What is IgG Antibodies

Immunoglobulin G (IgG) is a monomeric immunoglobulin, built of two heavy chains γ and two light chains. Each IgG has two antigen binding sites. It is the most abundant immunoglobulin and is approximately equally distributed in blood and in tissue liquids, constituting 75% of serum immunoglobulins in humans. IgG molecules are synthesised and secreted by plasma B cells.


IgG antibodies are predominately involved in the secondary antibody response, (the main antibody involved in primary response is IgM) which occurs approximately one month following antigen recognition, thus the presence of specific IgG generally corresponds to maturation of the antibody response. Pro-inflammatory cytokines particularly IL-4 and IL-2, have a crucial role in activation of the IgG antibody response.

This is the only isotype that can pass through the human placenta, thereby providing protection to the fetus in utero. Along with IgA secreted in the breast milk, residual IgG absorbed through the placenta provides the neonate with humoral immunity before its own immune system develops.

It can bind to many kinds of pathogens, for example viruses, bacteria, and fungi, and protects the body against them by agglutination and immobilization, complement activation (classical pathway), opsonization for phagocytosis and neutralization of their toxins. It also plays an important role in Antibody-dependent cell-mediated cytotoxicity(ADCC).

IgG is also associated with Type II and Type III Hypersensitivity.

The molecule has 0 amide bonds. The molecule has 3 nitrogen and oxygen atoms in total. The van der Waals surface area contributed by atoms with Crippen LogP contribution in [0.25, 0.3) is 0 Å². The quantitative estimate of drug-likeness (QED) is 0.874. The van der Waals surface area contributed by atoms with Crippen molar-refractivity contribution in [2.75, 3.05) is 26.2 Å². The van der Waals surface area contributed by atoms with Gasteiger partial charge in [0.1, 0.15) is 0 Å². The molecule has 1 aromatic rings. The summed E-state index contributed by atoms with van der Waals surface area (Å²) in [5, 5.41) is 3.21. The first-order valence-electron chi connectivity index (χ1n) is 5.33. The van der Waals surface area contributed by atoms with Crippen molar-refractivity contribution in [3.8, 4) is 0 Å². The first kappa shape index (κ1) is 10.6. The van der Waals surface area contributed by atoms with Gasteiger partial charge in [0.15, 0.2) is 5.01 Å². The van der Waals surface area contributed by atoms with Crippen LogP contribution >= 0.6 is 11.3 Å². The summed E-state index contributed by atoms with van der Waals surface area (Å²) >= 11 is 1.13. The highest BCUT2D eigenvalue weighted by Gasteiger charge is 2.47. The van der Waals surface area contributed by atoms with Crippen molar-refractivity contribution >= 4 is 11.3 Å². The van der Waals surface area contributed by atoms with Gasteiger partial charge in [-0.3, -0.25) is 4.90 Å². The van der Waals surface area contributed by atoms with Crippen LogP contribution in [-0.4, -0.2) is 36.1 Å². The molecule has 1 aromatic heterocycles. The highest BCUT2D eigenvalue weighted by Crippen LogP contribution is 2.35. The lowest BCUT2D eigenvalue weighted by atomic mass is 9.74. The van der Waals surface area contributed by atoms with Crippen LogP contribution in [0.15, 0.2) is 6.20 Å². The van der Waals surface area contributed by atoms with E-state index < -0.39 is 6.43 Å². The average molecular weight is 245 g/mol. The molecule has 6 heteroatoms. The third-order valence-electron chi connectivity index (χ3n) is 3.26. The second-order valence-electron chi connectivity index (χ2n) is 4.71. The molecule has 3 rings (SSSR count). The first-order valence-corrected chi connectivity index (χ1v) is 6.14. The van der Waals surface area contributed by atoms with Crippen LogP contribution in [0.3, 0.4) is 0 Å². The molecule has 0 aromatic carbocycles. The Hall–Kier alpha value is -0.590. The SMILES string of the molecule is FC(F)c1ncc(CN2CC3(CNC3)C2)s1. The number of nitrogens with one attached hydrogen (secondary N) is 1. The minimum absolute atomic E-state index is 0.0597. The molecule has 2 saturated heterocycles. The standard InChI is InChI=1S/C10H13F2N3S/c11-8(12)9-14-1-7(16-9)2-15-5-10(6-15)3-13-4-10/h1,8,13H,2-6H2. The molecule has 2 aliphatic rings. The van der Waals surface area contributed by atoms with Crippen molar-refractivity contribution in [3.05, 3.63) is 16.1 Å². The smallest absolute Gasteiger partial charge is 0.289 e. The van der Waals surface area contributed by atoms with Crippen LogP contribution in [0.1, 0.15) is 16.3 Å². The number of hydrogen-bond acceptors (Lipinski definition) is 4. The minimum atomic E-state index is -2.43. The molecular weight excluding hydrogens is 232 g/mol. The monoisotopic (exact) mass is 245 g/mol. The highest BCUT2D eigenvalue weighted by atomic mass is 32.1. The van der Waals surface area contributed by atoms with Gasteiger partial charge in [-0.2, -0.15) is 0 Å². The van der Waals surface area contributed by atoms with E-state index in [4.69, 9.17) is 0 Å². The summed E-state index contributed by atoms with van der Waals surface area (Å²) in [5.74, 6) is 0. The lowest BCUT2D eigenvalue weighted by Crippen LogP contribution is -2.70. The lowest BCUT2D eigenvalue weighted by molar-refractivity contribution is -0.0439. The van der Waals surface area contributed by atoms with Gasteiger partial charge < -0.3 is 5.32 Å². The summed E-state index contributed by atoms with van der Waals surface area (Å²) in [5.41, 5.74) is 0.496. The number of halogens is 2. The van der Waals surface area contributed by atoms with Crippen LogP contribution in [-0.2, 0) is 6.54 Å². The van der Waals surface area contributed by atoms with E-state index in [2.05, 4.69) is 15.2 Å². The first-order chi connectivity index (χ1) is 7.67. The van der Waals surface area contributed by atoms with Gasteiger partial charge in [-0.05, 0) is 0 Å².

IgG antibodies are large molecules of about 150 kDa composed of 4 peptide chains. It contains 2 identical heavy chains of about 50 kDa and 2 identical light chains of about 25 kDa, thus tetrameric quaternary structure. The two heavy chains are linked to each other and to a light chain each by disulfide bonds. The resulting tetramer has two identical halves which together form the Y-like shape. Each end of the fork contains an identical antigen binding site.


In humans, the three receptors for IgG are:
  • FcγRI (CD64) – 72kDa in size. Expressed on cells of mononuclear phagocyte lineage.
  • FcγRII (CD32) – 40kDa in size. Has 2 forms, alpha (with an ITAM receptor motif) and beta (with an ITIM receptor motif).
  • FcγRIII (CD16) – 50-80kDa in size. Has 2 forms, alpha (a transmembrane protein) and beta (expressed on neutrophils).

Glycosylation is essential for IgG binding to its receptors, regardless of its class

"Immunoglobulin G." Wikipedia, The Free Encyclopedia. 13 Jun 2009, 07:45 UTC. 13 Jun 2009 <http://en.wikipedia.org/w/index.php?title=Immunoglobulin_G&oldid=296129750>. 

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